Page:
Chinese businesses sensitised on Guyana’s labour laws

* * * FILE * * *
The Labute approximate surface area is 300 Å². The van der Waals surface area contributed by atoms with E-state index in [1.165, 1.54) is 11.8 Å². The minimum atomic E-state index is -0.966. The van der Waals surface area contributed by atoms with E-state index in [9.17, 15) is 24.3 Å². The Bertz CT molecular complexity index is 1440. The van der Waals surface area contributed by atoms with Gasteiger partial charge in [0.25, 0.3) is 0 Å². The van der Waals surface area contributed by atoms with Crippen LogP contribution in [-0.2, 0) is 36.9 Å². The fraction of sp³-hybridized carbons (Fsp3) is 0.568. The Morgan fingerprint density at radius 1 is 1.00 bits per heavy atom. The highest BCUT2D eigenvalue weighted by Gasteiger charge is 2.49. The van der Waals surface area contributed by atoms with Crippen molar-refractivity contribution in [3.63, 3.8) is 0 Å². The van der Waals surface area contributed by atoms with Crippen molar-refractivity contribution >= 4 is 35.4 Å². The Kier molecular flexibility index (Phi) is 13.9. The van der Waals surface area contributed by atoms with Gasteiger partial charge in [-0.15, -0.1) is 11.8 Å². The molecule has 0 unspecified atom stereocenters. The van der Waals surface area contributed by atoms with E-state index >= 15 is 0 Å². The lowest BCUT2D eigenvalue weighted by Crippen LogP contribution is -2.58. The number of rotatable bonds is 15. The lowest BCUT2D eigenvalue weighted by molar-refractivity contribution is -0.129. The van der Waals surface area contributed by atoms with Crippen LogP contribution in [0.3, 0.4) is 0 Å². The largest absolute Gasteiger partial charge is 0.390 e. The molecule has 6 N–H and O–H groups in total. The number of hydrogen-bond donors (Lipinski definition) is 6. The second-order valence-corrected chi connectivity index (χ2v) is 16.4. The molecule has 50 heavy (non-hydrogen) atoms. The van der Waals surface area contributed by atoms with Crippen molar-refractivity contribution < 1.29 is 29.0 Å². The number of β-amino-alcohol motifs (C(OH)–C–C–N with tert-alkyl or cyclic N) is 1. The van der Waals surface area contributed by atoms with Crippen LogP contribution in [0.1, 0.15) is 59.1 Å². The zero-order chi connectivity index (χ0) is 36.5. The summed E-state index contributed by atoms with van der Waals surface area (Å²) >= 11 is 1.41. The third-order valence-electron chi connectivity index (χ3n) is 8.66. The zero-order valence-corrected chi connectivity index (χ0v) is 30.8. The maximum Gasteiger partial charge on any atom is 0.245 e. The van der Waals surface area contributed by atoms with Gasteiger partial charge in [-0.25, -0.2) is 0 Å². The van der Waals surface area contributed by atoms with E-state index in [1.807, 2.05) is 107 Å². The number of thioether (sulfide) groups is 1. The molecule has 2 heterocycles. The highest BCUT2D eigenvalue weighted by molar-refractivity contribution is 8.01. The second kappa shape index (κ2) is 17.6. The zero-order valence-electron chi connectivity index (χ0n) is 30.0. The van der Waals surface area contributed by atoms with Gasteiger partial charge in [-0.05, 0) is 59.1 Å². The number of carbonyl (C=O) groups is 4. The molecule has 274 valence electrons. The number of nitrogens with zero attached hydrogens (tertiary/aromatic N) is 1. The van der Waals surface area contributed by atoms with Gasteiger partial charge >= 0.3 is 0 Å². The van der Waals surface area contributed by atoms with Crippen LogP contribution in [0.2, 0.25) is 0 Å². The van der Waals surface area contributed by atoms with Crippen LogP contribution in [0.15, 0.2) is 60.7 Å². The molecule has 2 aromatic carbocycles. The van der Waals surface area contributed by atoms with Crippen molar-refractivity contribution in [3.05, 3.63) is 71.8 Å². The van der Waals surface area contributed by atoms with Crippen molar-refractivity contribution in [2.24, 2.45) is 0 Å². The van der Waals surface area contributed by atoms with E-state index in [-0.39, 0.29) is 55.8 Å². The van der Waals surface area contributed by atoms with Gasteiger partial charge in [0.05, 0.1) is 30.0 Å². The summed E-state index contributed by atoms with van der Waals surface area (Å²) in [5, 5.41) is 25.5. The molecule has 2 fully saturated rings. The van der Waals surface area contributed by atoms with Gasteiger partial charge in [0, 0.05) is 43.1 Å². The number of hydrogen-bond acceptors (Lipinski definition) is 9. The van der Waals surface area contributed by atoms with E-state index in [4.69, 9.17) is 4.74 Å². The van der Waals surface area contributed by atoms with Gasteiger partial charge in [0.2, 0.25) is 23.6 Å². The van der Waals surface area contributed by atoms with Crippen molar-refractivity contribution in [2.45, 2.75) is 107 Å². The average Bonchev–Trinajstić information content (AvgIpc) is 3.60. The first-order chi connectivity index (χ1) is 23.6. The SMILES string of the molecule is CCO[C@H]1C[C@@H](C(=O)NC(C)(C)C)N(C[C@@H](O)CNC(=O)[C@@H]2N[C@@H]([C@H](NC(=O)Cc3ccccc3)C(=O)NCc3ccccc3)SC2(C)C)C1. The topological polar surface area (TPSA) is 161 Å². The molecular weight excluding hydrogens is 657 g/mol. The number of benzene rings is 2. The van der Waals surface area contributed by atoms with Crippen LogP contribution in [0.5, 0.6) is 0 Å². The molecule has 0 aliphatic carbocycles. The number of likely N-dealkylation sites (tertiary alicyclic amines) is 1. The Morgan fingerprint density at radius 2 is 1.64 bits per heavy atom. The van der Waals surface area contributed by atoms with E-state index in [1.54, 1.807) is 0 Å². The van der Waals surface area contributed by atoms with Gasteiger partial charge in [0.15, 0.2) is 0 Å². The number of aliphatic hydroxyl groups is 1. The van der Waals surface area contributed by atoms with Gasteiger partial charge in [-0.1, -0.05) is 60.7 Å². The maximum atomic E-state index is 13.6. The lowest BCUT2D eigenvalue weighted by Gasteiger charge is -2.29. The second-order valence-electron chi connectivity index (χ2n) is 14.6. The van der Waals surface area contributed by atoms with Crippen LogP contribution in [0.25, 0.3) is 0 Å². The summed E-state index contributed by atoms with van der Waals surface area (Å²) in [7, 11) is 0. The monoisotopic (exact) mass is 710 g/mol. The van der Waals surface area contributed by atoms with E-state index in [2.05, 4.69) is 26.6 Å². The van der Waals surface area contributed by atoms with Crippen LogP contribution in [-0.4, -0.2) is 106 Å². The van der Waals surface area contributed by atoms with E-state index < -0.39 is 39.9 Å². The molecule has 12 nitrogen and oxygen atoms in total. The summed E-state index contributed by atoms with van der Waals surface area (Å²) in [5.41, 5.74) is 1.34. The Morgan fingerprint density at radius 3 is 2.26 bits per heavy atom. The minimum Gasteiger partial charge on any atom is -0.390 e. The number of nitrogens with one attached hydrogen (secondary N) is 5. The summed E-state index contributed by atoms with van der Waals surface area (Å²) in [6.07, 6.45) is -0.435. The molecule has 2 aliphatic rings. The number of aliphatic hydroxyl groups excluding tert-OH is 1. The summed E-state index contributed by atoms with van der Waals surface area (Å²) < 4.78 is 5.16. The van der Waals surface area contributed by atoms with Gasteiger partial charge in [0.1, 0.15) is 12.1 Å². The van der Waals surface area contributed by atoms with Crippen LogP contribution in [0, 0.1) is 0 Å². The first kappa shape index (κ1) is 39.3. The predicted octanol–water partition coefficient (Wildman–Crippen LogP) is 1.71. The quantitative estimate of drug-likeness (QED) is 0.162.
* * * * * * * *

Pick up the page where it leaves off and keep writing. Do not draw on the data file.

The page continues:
first_imgA number of Chinese business owners were on Sunday sensitised on Guyana’s labour laws.The seminar focused on the Termination of Employment and Severance Pay Act, Leave with Pay Act, Minimum Wage Order, Occupational Safety and Health Act, decent work as a philosophy and practice, and terms and conditions of employment.The exercise, hosted at the Chinese Association, Brickdam, was led by Minister within the Social Protection Ministry, Keith Scott; Chief Labour Officer Charles Ogle and other labour officers from the Ministry.With the establishment of several large and small Chinese owned-businesses across the country, Minister Scott noted the timeliness and importance of the seminar in ensuring these business owners comply with the local labour laws.It was highlighted that many businesses seeking to maximise profits often findChinese business owners in attendance at the sensitisation seminar on Sundaythemselves in contravention of the labour laws.“Breaking those laws can affect your success and your continued survival. It is better to be educated with the requirements of our laws and comply with them, as opposed to relying on high-priced lawyers to fight your case in court,” Minister Scott stated.Chief Labour Officer Ogle told the business owners the Labour Department (which falls under the Social Protection Ministry) focused on protecting the rights of workers. He explained its remit included ensuring payment of the minimum wage and above, ensuring workers’ contributions were made to the National Insurance Scheme (NIS), and employees receive their annual leave.Ogle also pointed out that employees should only work eight hours a day and five days per week. If there is need for an employee to work beyond that, he noted, the employee is entitled to be paid overtime. According to Ogle, it is stipulated in the laws that every employer must have a “record of wages, a record of leave; the law says in Section 10 of the Labour Act, all employers must keep a record of wages. Also, under the Leave and Pay Act, Section Eight, stipulates that the employers must keep a record of the Leave with Pay Act,” he outlined.The sensitising of foreign entrepreneurs on Guyana’s labour laws is an ongoing countrywide exercise by the Labour Department. A similar exercise is slated to be carried out with the Brazilian business owners.last_img read more